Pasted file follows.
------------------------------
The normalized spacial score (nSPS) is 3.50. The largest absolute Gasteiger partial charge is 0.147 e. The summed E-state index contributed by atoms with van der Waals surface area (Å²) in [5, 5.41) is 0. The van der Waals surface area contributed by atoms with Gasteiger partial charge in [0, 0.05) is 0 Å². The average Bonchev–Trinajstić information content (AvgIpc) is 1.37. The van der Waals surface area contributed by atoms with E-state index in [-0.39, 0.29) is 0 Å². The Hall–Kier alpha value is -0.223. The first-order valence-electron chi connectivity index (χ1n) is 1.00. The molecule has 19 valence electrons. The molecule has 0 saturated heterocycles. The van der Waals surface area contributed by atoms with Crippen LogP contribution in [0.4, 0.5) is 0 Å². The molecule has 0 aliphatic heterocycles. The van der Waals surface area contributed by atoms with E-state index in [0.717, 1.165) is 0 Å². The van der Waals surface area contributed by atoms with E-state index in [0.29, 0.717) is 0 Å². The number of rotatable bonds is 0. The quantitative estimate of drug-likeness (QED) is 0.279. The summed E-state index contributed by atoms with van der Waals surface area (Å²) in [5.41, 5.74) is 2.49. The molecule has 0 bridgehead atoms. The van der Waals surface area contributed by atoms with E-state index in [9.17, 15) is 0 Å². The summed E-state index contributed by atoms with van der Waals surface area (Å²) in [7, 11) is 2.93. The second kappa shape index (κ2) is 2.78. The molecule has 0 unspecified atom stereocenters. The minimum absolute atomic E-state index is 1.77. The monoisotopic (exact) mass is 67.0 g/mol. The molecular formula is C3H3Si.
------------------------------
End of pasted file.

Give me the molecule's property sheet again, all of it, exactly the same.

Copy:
The normalized spacial score (nSPS) is 3.50. The largest absolute Gasteiger partial charge is 0.147 e. The summed E-state index contributed by atoms with van der Waals surface area (Å²) in [5, 5.41) is 0. The van der Waals surface area contributed by atoms with Gasteiger partial charge in [0, 0.05) is 0 Å². The average Bonchev–Trinajstić information content (AvgIpc) is 1.37. The van der Waals surface area contributed by atoms with E-state index in [-0.39, 0.29) is 0 Å². The Hall–Kier alpha value is -0.223. The first-order valence-electron chi connectivity index (χ1n) is 1.00. The molecule has 19 valence electrons. The molecule has 0 saturated heterocycles. The van der Waals surface area contributed by atoms with Crippen LogP contribution in [0.4, 0.5) is 0 Å². The molecule has 0 aliphatic heterocycles. The van der Waals surface area contributed by atoms with E-state index in [0.717, 1.165) is 0 Å². The van der Waals surface area contributed by atoms with E-state index in [0.29, 0.717) is 0 Å². The number of rotatable bonds is 0. The quantitative estimate of drug-likeness (QED) is 0.279. The summed E-state index contributed by atoms with van der Waals surface area (Å²) in [5.41, 5.74) is 2.49. The molecule has 0 bridgehead atoms. The van der Waals surface area contributed by atoms with E-state index in [9.17, 15) is 0 Å². The summed E-state index contributed by atoms with van der Waals surface area (Å²) in [7, 11) is 2.93. The second kappa shape index (κ2) is 2.78. The molecule has 0 unspecified atom stereocenters. The minimum absolute atomic E-state index is 1.77. The monoisotopic (exact) mass is 67.0 g/mol. The molecular formula is C3H3Si.